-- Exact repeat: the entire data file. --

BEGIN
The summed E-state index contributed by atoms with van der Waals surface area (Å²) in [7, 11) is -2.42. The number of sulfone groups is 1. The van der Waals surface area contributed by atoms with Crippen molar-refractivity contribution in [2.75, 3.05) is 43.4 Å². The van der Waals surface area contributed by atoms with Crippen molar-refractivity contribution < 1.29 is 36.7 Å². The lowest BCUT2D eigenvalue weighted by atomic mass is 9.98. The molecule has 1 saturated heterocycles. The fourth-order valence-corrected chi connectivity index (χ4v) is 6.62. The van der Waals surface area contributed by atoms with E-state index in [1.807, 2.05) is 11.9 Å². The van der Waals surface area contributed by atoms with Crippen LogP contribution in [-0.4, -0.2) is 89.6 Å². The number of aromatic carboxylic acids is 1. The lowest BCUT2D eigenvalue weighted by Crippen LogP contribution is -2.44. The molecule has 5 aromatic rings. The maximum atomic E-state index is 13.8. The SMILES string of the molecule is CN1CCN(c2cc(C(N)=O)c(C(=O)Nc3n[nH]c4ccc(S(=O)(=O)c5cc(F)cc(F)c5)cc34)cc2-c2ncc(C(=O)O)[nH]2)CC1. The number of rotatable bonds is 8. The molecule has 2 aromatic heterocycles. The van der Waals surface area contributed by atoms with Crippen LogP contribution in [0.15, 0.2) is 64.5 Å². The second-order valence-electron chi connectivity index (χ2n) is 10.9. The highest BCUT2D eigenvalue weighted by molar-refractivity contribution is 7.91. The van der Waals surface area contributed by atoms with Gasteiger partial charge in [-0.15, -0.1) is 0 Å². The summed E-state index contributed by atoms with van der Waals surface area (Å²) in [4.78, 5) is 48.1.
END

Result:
The summed E-state index contributed by atoms with van der Waals surface area (Å²) in [7, 11) is -2.42. The number of sulfone groups is 1. The van der Waals surface area contributed by atoms with Crippen molar-refractivity contribution in [2.75, 3.05) is 43.4 Å². The van der Waals surface area contributed by atoms with Crippen molar-refractivity contribution < 1.29 is 36.7 Å². The lowest BCUT2D eigenvalue weighted by atomic mass is 9.98. The molecule has 1 saturated heterocycles. The fourth-order valence-corrected chi connectivity index (χ4v) is 6.62. The van der Waals surface area contributed by atoms with E-state index in [1.807, 2.05) is 11.9 Å². The van der Waals surface area contributed by atoms with Crippen LogP contribution in [-0.4, -0.2) is 89.6 Å². The number of aromatic carboxylic acids is 1. The lowest BCUT2D eigenvalue weighted by Crippen LogP contribution is -2.44. The molecule has 5 aromatic rings. The maximum atomic E-state index is 13.8. The SMILES string of the molecule is CN1CCN(c2cc(C(N)=O)c(C(=O)Nc3n[nH]c4ccc(S(=O)(=O)c5cc(F)cc(F)c5)cc34)cc2-c2ncc(C(=O)O)[nH]2)CC1. The number of rotatable bonds is 8. The molecule has 2 aromatic heterocycles. The van der Waals surface area contributed by atoms with Crippen LogP contribution in [0.15, 0.2) is 64.5 Å². The second-order valence-electron chi connectivity index (χ2n) is 10.9. The highest BCUT2D eigenvalue weighted by molar-refractivity contribution is 7.91. The van der Waals surface area contributed by atoms with Gasteiger partial charge in [-0.15, -0.1) is 0 Å². The summed E-state index contributed by atoms with van der Waals surface area (Å²) in [4.78, 5) is 48.1.